Today is the fifth day of Ramadan — the holiest month on the Islamic calendar during which, typically, life in the Middle East slows down. Businesses close early, and families and communities gather every night to break their fast. But this year has been strikingly different. The Syrian government has used the holy month to intensify its violent crackdown on protesters, with tanks entering the town Hama every day since the weekend. Meanwhile in Egypt, hundreds of armed troops stormed Cairo’s Tahrir Square earlier in the week, beating protesters with electric batons.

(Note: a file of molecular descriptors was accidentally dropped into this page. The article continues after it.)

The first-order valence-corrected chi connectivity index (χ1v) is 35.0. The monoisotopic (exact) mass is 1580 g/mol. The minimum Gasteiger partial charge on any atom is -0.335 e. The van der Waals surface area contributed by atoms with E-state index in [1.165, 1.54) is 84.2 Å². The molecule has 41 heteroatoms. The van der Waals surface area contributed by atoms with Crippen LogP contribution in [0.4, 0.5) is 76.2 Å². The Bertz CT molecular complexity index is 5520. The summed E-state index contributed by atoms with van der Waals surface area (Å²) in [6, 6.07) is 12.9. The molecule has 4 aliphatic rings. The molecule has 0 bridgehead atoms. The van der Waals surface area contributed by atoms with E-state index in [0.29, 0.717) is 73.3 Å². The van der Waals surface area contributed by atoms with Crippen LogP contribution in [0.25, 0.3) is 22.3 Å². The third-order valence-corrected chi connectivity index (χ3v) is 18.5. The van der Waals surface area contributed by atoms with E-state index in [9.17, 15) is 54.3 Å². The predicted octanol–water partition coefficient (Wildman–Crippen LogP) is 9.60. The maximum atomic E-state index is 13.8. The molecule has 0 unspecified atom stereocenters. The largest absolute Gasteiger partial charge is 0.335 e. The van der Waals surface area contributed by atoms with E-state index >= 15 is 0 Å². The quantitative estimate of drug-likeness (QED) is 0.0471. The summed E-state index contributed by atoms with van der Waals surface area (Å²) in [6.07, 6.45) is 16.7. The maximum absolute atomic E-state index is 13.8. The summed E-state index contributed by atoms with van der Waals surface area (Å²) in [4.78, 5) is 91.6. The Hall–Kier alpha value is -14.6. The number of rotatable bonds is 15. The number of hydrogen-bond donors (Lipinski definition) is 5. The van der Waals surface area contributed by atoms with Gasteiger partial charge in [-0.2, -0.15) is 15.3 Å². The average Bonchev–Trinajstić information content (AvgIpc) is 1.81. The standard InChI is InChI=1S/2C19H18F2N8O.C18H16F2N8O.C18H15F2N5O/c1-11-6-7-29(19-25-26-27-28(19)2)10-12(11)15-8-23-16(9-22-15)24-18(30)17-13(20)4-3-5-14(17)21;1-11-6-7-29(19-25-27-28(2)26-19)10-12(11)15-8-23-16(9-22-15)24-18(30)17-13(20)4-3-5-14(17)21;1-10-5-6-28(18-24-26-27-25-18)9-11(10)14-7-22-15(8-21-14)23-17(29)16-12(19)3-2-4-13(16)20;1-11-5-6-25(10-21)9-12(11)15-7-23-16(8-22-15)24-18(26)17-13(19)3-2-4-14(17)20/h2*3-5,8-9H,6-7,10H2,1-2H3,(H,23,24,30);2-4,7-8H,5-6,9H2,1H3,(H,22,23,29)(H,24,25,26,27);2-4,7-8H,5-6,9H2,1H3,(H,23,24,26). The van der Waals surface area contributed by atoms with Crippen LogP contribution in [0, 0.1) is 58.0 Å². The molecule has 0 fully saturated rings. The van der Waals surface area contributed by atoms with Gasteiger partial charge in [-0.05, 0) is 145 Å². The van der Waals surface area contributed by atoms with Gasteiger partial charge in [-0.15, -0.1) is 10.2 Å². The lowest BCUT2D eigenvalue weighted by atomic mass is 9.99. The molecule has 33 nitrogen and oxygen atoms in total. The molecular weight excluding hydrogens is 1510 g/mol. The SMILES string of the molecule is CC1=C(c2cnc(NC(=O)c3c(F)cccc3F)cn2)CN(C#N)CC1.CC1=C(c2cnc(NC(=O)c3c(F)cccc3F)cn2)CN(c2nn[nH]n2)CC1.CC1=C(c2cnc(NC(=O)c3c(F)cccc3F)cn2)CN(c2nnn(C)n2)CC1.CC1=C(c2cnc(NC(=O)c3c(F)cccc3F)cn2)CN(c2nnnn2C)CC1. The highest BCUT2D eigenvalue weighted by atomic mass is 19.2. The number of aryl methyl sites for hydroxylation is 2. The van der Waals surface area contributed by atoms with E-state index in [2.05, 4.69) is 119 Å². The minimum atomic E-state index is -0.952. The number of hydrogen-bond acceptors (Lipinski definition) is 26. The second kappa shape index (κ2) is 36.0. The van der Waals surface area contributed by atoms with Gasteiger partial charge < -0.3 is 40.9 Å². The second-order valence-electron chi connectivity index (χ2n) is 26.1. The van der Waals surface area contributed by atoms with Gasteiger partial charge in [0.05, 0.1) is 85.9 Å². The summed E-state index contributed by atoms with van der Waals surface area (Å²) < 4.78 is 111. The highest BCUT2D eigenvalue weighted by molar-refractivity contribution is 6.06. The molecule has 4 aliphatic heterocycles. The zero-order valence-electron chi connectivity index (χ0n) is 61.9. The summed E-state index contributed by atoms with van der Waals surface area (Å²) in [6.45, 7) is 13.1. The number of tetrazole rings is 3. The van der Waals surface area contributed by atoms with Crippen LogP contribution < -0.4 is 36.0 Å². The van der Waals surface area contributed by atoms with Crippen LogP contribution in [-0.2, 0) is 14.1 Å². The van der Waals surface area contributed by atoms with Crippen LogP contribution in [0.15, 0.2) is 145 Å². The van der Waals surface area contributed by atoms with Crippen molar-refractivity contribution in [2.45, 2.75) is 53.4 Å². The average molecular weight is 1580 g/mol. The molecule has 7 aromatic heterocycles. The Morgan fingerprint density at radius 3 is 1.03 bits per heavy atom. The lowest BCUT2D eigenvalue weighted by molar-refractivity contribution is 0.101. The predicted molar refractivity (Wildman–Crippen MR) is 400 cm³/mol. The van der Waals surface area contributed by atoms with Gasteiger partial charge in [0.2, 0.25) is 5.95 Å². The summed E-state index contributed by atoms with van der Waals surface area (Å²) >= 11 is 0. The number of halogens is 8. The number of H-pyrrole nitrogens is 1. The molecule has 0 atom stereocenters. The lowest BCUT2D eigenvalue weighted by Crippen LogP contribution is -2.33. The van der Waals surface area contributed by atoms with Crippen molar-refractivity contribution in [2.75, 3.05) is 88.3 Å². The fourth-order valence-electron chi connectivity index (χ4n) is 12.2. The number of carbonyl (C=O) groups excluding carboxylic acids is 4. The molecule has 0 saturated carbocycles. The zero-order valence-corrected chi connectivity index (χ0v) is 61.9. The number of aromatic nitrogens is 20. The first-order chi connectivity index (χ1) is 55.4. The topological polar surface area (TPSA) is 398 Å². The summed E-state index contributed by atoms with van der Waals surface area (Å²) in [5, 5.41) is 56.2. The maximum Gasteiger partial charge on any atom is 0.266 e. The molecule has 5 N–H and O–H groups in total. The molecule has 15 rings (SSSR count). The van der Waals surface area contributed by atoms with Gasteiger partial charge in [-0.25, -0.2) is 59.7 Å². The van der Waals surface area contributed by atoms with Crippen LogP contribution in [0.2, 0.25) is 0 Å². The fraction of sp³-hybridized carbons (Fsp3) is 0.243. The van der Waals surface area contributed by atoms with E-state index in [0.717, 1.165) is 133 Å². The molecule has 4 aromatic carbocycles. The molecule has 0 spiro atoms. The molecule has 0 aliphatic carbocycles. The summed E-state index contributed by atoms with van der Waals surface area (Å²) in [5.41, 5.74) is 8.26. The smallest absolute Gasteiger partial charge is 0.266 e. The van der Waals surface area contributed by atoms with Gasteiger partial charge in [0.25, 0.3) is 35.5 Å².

Akbar Ahmed, the Ibn Khaldun Chair of Islamic Studies at American University, Pakistan's ambassador to the U.K. from 1999-2000, and author of "Journey into America: The Challenge of Islam," discusses the intersection of Ramadan and Middle East politics. Babak Dehbhanpisheh, Beirut bureau chief for The Daily Beast/Newsweek, reports from Lebannon.